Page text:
Reducing the Need for Pain MedsDecember 26, 2017
As a new generation begins to consider senior housing, either for themselves or for aging parents, the senior housing industry is seeing a trend developing. Many, who saw their grandparents or great-grandparents enter a “nursing home” and begin a rapid decline, are refusing to subject the next generation of seniors to institutions that tuck the elderly away into quiet little homes where the residents are often over-medicated and under-stimulated. Today’s consumer knows that there are better alternatives. They are looking for senior living communities that focus on wellness and vibrancy in social activities so that their loved ones can continue to be vital members of their families and communities.
Senior housing companies like Ecumen, Carlton Senior Living, Avinity and Senior Housing Management are actively seeking out partnerships with businesses like Live 2 B Healthy® that specialize in bringing healthy fitness and wellness programs into their communities on a regular basis. They are finding that keeping their residents active helps them to reduce the amount of medications their residents require to maintain relief from chronic pain, insomnia and anxiety. And working with dieticians, communities are able to help mitigate the need for medications to control chronic illnesses such as diabetes and heart disease. Reducing the need for medications goes a long way toward extending the quality of life for seniors. After all, how many have heard parents or friends say they didn’t like to take their medications because they made them feel ill, or dull, or sleepy?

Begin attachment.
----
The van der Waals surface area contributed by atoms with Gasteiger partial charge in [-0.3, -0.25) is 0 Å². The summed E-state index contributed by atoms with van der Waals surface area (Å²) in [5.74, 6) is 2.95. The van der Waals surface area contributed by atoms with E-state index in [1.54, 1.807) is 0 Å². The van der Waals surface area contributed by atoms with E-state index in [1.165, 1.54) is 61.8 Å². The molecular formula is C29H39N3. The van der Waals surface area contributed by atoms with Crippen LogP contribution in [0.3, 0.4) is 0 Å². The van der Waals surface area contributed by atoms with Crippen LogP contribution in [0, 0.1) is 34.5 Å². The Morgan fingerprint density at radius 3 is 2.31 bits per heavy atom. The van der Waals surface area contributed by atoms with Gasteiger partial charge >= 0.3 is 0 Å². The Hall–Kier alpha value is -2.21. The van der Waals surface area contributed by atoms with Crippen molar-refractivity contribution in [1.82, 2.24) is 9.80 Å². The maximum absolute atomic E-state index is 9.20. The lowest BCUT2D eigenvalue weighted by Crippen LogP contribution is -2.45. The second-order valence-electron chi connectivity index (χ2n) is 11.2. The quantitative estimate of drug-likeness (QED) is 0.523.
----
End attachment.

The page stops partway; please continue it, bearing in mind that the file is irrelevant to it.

Exercise studies have long shown that participants in regular physical fitness classes are generally able to reduce the amount of prescription drugs they require. Regular physical exercise helps reduce pain and stiffness in joints, which leads to lowered needs for strong pain treatments. Beginning or continuing a regular exercise routine also helps participants reduce insomnia and anxiety, other conditions that may require prescription medications.
As Shelley Kendrick, Chief Operating Officer for Ecumen states, “One of our goals at Ecumen is to reduce the need for medications for our residents. Whether that means instituting a healthier diet to cut down on illnesses such as heart disease and diabetes, or just helping our residents become less sedentary by offering regular fitness classes that emphasize strength, balance and flexibility – we at Ecumen believe in doing everything we can do to help our residents live longer, more productive and meaningful lives.”